Polarization in Cuba Is Part of a General Crisis, Says Academic Andres Ordonez

Mexican academic Andrés Ordóñez speaks during an interview with EFE, on May 18, 2023, in Mexico City. (EFE/Isaac Esquivel)

14ymedio biggerEFE (via 14ymedio), Mexico, 20 May 2023 — The Mexican academic Andrés Ordóñez regretted this Saturday the radicalisms in the debates on the Cuban Revolution and considered that they are not something exclusive to the Island but a trend in today’s world.

“We are living in times of polarization. That intolerance, that propensity to disqualify the other, is not exclusive to Cubans; it is part of the crisis in the West. We are in a very difficult time,” said Dr. Ordóñez in an interview with EFE.

The essayist, poet and diplomat will present in the coming days in Mexico his new book, El mito y el desencanto [Myth and Disenchantment], an essay on literature and power in revolutionary Cuba, in which he analyzes the role of writers on the Island and refers to key moments in the country’s history.

“One of the purposes of my book is not to disqualify; my interest is to understand each other from the limitations of my immigration, but also from my deep love for that country,” said Ordóñez, who was a diplomat in Havana during the presidency of Vicente Fox (2000-2006).

The author traces the Cuban literary canon in his work and ends at four of the main novelists of the Island: Norberto Fuentes, Leonardo Padura, Pedro Juan Gutiérrez and Abel Prieto.

The book , published by Planeta, pauses at key moments in the history of Cuba and takes a tour through Cuban literature.

The work considers as moments of rupture the case of the poet Heberto Padilla, who was forced to indict himself as a counterrevolutionary in 1971, and the shooting, in 1989, of General Arnaldo Ochoa, one of the most beloved heroes in the country.

“There are two very important facts in Cuban culture; the Padilla case and the trial of Ochoa and his followers. There was a rupture in the argument of the Revolution that had been so powerful, in terms of moral authority,” he said.

In referring to the art of writing novels, Ordóñez accepts that approaching works of fiction will, in the future, be a way to learn about the history of a country in which journalism is controlled by the government and only some independent media can dissent.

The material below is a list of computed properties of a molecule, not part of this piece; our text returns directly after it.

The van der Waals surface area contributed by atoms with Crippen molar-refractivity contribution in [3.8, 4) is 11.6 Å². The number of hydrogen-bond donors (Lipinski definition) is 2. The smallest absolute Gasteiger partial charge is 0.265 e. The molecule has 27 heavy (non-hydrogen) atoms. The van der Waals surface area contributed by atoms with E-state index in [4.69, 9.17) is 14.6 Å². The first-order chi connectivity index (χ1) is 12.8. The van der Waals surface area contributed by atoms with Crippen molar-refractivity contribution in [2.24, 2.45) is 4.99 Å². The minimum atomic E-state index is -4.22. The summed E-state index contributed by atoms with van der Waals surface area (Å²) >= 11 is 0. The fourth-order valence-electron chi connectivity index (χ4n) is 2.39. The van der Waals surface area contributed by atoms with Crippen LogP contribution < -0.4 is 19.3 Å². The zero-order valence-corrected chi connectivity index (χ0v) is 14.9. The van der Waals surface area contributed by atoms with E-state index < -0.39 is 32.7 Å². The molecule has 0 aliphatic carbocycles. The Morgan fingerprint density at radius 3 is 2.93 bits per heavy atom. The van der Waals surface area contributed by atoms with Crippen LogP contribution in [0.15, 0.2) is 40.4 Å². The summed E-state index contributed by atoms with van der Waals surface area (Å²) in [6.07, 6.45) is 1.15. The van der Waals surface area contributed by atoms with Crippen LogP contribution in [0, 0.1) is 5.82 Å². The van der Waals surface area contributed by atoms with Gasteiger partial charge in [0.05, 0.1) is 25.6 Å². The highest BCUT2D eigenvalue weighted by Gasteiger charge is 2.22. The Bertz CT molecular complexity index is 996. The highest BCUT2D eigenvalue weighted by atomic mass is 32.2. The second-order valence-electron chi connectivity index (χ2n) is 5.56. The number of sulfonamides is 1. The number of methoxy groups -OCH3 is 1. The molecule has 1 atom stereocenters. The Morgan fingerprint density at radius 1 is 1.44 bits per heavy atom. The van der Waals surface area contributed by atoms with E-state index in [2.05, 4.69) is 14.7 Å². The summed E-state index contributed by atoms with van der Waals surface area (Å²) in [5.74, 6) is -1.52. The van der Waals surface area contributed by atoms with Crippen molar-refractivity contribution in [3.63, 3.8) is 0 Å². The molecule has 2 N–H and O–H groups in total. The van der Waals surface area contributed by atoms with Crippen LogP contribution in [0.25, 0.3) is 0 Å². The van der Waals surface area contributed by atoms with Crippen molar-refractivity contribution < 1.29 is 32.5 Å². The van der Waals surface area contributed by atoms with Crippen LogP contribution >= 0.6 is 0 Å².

Ordóñez highlights in his book how the novelists Fuentes, Padura, Gutiérrez and Prieto, among others, reflect in their works of fiction the reality of the Island, but he believes that there are still issues to be addressed.

“There are gaps. For example, the great novel about the war in Angola has not been written; Padura and others touch on the subject, but indirectly. The Angola phenomenon is something that the protagonists of Cuban culture either do not yet have the critical distance to address it, or it implies something painful,” he says.

For officialdom in Havana, anyone who has a contrary opinion is a “worm,” a despicable being who is not just against the Government, but against the country.

Similar is the attitude of the radicals of the opposition, adorers of Donald Trump, who describe anyone who disagrees with them as “communist,” a major offense in their vocabulary, with whom he proposes to dialogue.

Ordóñez regrets the polarization, but he is an optimist and believes that there are people on both sides willing to open spaces for agreement and look for a better future for a country in which few things work and the leaders have a critical spirit equal to zero.

“I don’t see it as impossible (the possibility of a Miami-Havana dialogue). There is above all in the young people of the enlightened, more cultivated sector, a different attitude, each with their own point of view. It is possible to build bridges. I’m an optimist in that,” he insisted.

Translated by Regina Anavy 


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